Charter for Research with Indigenous Knowledge Holders

The Indigenous Knowledge Institute (IKI) at the University of Melbourne seeks to work in equitable partnerships with Indigenous communities that recognise the rights of Indigenous knowledge-holders.

Indigenous knowledge-holders are defined as Indigenous people who are engaged in maintaining and, in some cases, reclaiming Indigenous Knowledge traditions as described herein at Section 1.1.

To this end, IKI adopts the following research principles and guidelines in alignment with best international policies and practices.1

Principle 1

We aim to respond to the needs and interests of Indigenous people, including those who participate in research projects and others in the community.

Our research will seek to provide tangible benefits to Indigenous communities who are involved in our research. We commit to ensuring that Indigenous people involved in research should benefit from, and not be disadvantaged by, the research we undertake.


  • Research projects will be co-designed with recognised Indigenous knowledge-holders to ensure that they meet their community needs.
  • Research projects will aim to generate research outcomes that meet the stated needs of the Indigenous knowledge holders and their communities.

Principle 2

We acknowledge and respect Indigenous knowledge practices and innovations.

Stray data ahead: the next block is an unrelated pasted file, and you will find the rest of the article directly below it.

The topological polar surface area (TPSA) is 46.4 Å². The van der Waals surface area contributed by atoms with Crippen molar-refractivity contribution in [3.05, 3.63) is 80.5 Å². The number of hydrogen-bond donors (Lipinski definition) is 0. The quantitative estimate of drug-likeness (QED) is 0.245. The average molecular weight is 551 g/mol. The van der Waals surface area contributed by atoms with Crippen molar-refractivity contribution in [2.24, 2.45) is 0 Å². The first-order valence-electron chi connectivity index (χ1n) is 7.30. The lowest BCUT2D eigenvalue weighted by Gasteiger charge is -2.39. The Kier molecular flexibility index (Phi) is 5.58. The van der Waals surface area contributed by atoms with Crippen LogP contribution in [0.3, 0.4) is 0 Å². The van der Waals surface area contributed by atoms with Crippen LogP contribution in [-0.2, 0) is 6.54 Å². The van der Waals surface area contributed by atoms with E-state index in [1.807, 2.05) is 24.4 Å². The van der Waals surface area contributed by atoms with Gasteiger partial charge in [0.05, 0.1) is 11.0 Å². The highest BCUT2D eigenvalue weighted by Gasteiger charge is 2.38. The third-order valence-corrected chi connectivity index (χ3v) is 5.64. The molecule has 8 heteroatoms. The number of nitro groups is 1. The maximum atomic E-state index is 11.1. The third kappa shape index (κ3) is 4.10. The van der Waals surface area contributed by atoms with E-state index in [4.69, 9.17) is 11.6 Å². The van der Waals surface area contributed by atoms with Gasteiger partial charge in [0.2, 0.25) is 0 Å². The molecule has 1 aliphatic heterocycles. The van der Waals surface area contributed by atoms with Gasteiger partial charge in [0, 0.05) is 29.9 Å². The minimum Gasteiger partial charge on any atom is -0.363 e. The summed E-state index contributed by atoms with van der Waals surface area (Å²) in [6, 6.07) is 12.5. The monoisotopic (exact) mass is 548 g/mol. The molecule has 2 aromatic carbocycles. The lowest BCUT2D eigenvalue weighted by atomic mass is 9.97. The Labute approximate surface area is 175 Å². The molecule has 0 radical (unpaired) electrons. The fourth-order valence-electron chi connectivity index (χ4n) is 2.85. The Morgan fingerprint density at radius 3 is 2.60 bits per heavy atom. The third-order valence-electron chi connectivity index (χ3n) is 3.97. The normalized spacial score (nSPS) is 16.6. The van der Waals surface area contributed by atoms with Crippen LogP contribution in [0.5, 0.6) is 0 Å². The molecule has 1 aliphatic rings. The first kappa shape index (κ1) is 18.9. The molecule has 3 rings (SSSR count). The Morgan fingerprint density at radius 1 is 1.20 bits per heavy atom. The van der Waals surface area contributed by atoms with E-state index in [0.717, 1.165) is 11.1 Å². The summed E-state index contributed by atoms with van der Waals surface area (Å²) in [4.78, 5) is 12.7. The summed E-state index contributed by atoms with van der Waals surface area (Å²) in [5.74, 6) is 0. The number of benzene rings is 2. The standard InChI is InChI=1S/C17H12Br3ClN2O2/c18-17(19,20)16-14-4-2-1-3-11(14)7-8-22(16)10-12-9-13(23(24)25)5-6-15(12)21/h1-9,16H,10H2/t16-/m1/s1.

We recognise Article 31.1 of the United Nations Declaration on the Rights of Indigenous People and aim to work in accordance with the principle that ‘Indigenous peoples have the right to maintain, control, protect and develop their cultural heritage, traditional knowledge and traditional cultural expressions, as well as the manifestations of their sciences, technologies and cultures, including human and genetic resources, seeds, medicines, knowledge of the properties of fauna and flora, oral traditions, literatures, designs, sports and traditional games and visual and performing arts. They also have the right to maintain, control, protect and develop their intellectual property over such cultural heritage, traditional knowledge, and traditional cultural expressions’.2


  • Researchers will have a good understanding of the nature of Indigenous Knowledge traditions, cultural expressions and intellectual property.
  • Researchers will acknowledge the ongoing ownership, and cultural and intellectual property rights, of Indigenous knowledge-holders in ideas and materials they contribute to research and other scholarly activities.
  • Researchers will acknowledge the contributions of Indigenous knowledge-holders and partners in publications arising from co-designed research, and ensure the appropriate use and publication of research results as agreed with them.

Principle 3

Free, prior and informed consent is the foundation for our research with or about Indigenous peoples.

Free, prior and informed consent means that agreement is obtained free of duress or pressure, and that Indigenous people are fully cognisant of the details and risks of the proposed research. The informed consent of people in alignment with established local Indigenous processes and responsibilities for decision making is important.


  • Researchers will ensure that Indigenous knowledge-holders are equal participants in research processes.